As I mentioned in the thread about "team charters" I started in "General Management and Leadership," I am posting some notes from a project management course I recently took. I'd appreciate hearing if you all agree/disagree with things. Might just serve as a nice reminder to folks.
You can view the other thread here:
What follows are roughly the lecture slides outline:
Project Charter - What is it, who issues it?
-Document that formally authorizes a project - links proposed work to organizational work
-Authorizes PM to apply organizational resources to project (PM should be assigned pre-chartering)
-Initiator or sponsor with the authority ot authorize funding issues the charter
-Issued external to the project organization (e.g.)
Project Charter - What can trigger it?
Elements of Charter
-Primarily concerned with documenting the business needs, project justification, customer requirements, and how product will do that
__-Customer, sponsor, stakeholder needs
__-Business needs addressed
__-Stake holder analysis
__-Key team members
__-Internal, external, environmental concerns and constraints
Charter Input, Tools & Techniques, Output
Table with three columsn: (1)Inputs, (2)Tools & Techniques, (3)Outputs
Row 1: Contract -> Project selection methods -> Project Charter
Row 2: Project Statement of Work -> PM methodology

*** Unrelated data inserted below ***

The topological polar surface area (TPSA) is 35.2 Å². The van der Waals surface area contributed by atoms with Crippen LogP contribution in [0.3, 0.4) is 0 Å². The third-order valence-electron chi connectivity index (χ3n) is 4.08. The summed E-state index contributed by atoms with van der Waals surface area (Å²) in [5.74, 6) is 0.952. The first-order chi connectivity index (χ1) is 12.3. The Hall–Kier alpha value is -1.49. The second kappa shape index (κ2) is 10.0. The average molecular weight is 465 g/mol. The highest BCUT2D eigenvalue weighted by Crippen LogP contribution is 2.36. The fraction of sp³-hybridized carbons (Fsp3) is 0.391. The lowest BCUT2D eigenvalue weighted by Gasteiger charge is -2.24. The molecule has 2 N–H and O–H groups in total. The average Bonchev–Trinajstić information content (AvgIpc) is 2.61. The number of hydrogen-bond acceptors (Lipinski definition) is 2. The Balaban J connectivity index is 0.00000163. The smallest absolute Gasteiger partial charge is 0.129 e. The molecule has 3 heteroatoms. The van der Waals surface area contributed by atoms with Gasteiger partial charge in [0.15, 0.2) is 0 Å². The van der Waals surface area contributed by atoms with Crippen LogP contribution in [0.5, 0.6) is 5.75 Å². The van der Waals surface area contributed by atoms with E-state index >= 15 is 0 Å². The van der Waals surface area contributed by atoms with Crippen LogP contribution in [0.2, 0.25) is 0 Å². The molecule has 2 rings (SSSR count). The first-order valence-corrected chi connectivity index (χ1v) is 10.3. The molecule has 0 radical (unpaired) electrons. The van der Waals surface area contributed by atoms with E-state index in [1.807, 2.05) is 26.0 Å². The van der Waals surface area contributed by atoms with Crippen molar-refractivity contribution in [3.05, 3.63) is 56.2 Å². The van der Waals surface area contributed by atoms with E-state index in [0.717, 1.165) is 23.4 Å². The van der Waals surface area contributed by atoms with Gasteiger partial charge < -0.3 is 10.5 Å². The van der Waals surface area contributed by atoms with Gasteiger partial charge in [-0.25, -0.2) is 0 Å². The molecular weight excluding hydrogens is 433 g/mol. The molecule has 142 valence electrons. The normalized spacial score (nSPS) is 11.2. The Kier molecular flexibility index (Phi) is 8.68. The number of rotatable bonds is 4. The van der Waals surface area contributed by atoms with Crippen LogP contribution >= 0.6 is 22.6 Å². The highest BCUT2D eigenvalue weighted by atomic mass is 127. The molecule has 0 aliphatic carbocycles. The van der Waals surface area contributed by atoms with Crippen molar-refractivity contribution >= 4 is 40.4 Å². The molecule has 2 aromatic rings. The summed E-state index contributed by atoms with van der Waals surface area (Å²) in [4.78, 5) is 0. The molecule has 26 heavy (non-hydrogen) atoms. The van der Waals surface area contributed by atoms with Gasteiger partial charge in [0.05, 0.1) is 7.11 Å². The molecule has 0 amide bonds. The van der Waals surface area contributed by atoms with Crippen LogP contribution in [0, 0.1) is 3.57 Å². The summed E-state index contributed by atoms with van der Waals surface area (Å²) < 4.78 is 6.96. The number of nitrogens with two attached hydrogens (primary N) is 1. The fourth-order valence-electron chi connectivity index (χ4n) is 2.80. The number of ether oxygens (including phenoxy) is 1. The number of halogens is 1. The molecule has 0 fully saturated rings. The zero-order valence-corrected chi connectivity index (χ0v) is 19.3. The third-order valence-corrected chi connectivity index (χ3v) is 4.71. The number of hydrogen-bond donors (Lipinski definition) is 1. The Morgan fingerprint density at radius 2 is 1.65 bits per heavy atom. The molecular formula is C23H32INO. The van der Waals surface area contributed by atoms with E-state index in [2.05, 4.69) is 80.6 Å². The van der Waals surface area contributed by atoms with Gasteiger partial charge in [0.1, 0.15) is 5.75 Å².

Row 3: Enterprise environment factors -> PM Information Systems
Row 4: Organizational assets -> Expert judgement
-Definition: "Individuals and organizations that are actively involved in the project, or whose interests may be affected as a result of project execution and completion. They may exert influence over the projects objectives and outcomes."
-Successful PM must:
__-Determine requirements and expectations
__-Manage their influence to ensure project success
Stakeholder Identification - What do they look like?
-Project Manager - responsible for managing project
-Customer/user - will use product, multiple layers here
-Performing Organization - enterprise whose employees to work on
-Project management team - team members directly involved in
_managing the project
-Sponsor - person providing $$$$ and/or people
-Influencers - indirect use or acquisition of product
-PMO - if it exists, has stake in project outcome
Stakeholder Analysis - Then Prioritize!!
Create table with 4 columns: (1)Name, (2)Interests/Wants/Expectations, (3)Influence, (4)Risk
Ex: Robert Langer -> Want: successful project, Expectation: makes money -> Positive -> High risk: unquantifiable expectation
Stakeholder Expectations - Things to Consider
-Differing or conflicting objectives/interests
-Overlapping interests (e.g. providing financing for design of facility
_company is building)
-Varying shapes, sizes, interests
__-Internal vs. external